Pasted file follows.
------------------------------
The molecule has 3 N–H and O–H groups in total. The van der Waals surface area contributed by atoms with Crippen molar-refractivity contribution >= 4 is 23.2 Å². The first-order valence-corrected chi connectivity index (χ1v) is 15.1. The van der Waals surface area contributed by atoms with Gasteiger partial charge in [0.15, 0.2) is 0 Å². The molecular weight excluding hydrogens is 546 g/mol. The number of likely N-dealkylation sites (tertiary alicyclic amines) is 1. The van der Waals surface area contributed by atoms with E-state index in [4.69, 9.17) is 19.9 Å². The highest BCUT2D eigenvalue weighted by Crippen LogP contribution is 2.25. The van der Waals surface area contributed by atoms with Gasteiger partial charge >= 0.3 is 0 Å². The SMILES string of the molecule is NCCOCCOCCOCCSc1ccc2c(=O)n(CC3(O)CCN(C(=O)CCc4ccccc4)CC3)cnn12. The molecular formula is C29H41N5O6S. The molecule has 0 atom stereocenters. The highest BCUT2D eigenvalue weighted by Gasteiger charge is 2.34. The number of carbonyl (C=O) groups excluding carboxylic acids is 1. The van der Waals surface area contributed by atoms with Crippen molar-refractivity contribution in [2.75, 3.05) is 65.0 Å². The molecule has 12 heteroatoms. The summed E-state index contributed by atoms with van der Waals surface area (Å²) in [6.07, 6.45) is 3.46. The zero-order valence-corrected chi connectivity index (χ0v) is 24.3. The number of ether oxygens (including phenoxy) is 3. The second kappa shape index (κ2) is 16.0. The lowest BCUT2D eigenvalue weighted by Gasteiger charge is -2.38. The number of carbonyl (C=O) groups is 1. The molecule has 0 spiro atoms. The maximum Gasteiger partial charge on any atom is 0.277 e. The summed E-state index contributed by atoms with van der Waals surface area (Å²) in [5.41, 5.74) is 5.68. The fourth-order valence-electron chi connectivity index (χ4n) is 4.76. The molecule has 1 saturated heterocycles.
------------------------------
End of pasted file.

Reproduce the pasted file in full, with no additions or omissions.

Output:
The molecule has 3 N–H and O–H groups in total. The van der Waals surface area contributed by atoms with Crippen molar-refractivity contribution >= 4 is 23.2 Å². The first-order valence-corrected chi connectivity index (χ1v) is 15.1. The van der Waals surface area contributed by atoms with Gasteiger partial charge in [0.15, 0.2) is 0 Å². The molecular weight excluding hydrogens is 546 g/mol. The number of likely N-dealkylation sites (tertiary alicyclic amines) is 1. The van der Waals surface area contributed by atoms with E-state index in [4.69, 9.17) is 19.9 Å². The highest BCUT2D eigenvalue weighted by Crippen LogP contribution is 2.25. The van der Waals surface area contributed by atoms with Gasteiger partial charge >= 0.3 is 0 Å². The SMILES string of the molecule is NCCOCCOCCOCCSc1ccc2c(=O)n(CC3(O)CCN(C(=O)CCc4ccccc4)CC3)cnn12. The molecular formula is C29H41N5O6S. The molecule has 0 atom stereocenters. The highest BCUT2D eigenvalue weighted by Gasteiger charge is 2.34. The number of carbonyl (C=O) groups excluding carboxylic acids is 1. The van der Waals surface area contributed by atoms with Crippen molar-refractivity contribution in [2.75, 3.05) is 65.0 Å². The molecule has 12 heteroatoms. The summed E-state index contributed by atoms with van der Waals surface area (Å²) in [6.07, 6.45) is 3.46. The zero-order valence-corrected chi connectivity index (χ0v) is 24.3. The number of ether oxygens (including phenoxy) is 3. The second kappa shape index (κ2) is 16.0. The lowest BCUT2D eigenvalue weighted by Gasteiger charge is -2.38. The number of carbonyl (C=O) groups is 1. The molecule has 0 spiro atoms. The maximum Gasteiger partial charge on any atom is 0.277 e. The summed E-state index contributed by atoms with van der Waals surface area (Å²) in [5.41, 5.74) is 5.68. The fourth-order valence-electron chi connectivity index (χ4n) is 4.76. The molecule has 1 saturated heterocycles.